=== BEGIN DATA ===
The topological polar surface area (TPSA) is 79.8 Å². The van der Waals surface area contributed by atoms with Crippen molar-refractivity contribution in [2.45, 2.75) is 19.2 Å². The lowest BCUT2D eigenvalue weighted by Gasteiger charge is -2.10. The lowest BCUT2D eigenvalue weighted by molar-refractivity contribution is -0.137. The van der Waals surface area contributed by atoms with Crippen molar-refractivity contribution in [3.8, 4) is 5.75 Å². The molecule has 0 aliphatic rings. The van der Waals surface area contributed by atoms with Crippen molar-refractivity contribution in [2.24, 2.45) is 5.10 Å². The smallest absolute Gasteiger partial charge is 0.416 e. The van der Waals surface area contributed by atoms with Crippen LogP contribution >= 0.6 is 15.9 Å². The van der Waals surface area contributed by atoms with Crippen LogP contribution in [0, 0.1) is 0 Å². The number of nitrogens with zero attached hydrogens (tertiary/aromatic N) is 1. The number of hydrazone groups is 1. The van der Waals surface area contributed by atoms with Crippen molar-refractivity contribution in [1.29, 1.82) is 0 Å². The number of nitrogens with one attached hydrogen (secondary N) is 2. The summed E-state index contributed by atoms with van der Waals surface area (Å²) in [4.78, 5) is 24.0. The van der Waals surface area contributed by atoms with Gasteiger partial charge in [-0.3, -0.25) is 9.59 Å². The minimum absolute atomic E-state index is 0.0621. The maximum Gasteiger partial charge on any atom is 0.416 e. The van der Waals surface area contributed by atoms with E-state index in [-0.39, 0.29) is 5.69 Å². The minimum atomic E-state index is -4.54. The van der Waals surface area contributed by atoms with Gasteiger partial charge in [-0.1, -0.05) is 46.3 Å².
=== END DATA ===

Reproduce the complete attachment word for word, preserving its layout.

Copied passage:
The topological polar surface area (TPSA) is 79.8 Å². The van der Waals surface area contributed by atoms with Crippen molar-refractivity contribution in [2.45, 2.75) is 19.2 Å². The lowest BCUT2D eigenvalue weighted by Gasteiger charge is -2.10. The lowest BCUT2D eigenvalue weighted by molar-refractivity contribution is -0.137. The van der Waals surface area contributed by atoms with Crippen molar-refractivity contribution in [3.8, 4) is 5.75 Å². The molecule has 0 aliphatic rings. The van der Waals surface area contributed by atoms with Crippen molar-refractivity contribution in [2.24, 2.45) is 5.10 Å². The smallest absolute Gasteiger partial charge is 0.416 e. The van der Waals surface area contributed by atoms with Crippen LogP contribution >= 0.6 is 15.9 Å². The van der Waals surface area contributed by atoms with Crippen LogP contribution in [0, 0.1) is 0 Å². The number of nitrogens with zero attached hydrogens (tertiary/aromatic N) is 1. The number of hydrazone groups is 1. The van der Waals surface area contributed by atoms with Crippen molar-refractivity contribution in [1.29, 1.82) is 0 Å². The number of nitrogens with one attached hydrogen (secondary N) is 2. The summed E-state index contributed by atoms with van der Waals surface area (Å²) in [4.78, 5) is 24.0. The van der Waals surface area contributed by atoms with Gasteiger partial charge in [-0.3, -0.25) is 9.59 Å². The minimum absolute atomic E-state index is 0.0621. The maximum Gasteiger partial charge on any atom is 0.416 e. The van der Waals surface area contributed by atoms with E-state index in [-0.39, 0.29) is 5.69 Å². The minimum atomic E-state index is -4.54. The van der Waals surface area contributed by atoms with Gasteiger partial charge in [-0.1, -0.05) is 46.3 Å².